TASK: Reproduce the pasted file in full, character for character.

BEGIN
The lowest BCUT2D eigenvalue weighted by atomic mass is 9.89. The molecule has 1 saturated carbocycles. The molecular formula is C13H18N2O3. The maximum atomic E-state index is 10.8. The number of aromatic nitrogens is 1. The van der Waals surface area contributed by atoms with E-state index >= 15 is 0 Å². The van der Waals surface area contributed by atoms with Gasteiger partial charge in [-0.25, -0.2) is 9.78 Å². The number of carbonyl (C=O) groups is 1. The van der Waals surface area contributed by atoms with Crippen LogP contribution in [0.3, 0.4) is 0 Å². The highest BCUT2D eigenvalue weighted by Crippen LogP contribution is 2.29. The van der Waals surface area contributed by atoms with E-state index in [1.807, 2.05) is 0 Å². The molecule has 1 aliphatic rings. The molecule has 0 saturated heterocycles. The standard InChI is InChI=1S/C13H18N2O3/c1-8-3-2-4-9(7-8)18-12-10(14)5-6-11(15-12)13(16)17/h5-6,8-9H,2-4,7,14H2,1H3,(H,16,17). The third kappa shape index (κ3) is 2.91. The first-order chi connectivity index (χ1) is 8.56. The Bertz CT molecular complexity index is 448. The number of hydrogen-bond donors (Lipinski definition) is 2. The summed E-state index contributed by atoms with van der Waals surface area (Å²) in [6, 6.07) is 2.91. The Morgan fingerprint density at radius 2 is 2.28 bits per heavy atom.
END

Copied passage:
The lowest BCUT2D eigenvalue weighted by atomic mass is 9.89. The molecule has 1 saturated carbocycles. The molecular formula is C13H18N2O3. The maximum atomic E-state index is 10.8. The number of aromatic nitrogens is 1. The van der Waals surface area contributed by atoms with E-state index >= 15 is 0 Å². The van der Waals surface area contributed by atoms with Gasteiger partial charge in [-0.25, -0.2) is 9.78 Å². The number of carbonyl (C=O) groups is 1. The van der Waals surface area contributed by atoms with Crippen LogP contribution in [0.3, 0.4) is 0 Å². The highest BCUT2D eigenvalue weighted by Crippen LogP contribution is 2.29. The van der Waals surface area contributed by atoms with E-state index in [1.807, 2.05) is 0 Å². The molecule has 1 aliphatic rings. The molecule has 0 saturated heterocycles. The standard InChI is InChI=1S/C13H18N2O3/c1-8-3-2-4-9(7-8)18-12-10(14)5-6-11(15-12)13(16)17/h5-6,8-9H,2-4,7,14H2,1H3,(H,16,17). The third kappa shape index (κ3) is 2.91. The first-order chi connectivity index (χ1) is 8.56. The Bertz CT molecular complexity index is 448. The number of hydrogen-bond donors (Lipinski definition) is 2. The summed E-state index contributed by atoms with van der Waals surface area (Å²) in [6, 6.07) is 2.91. The Morgan fingerprint density at radius 2 is 2.28 bits per heavy atom.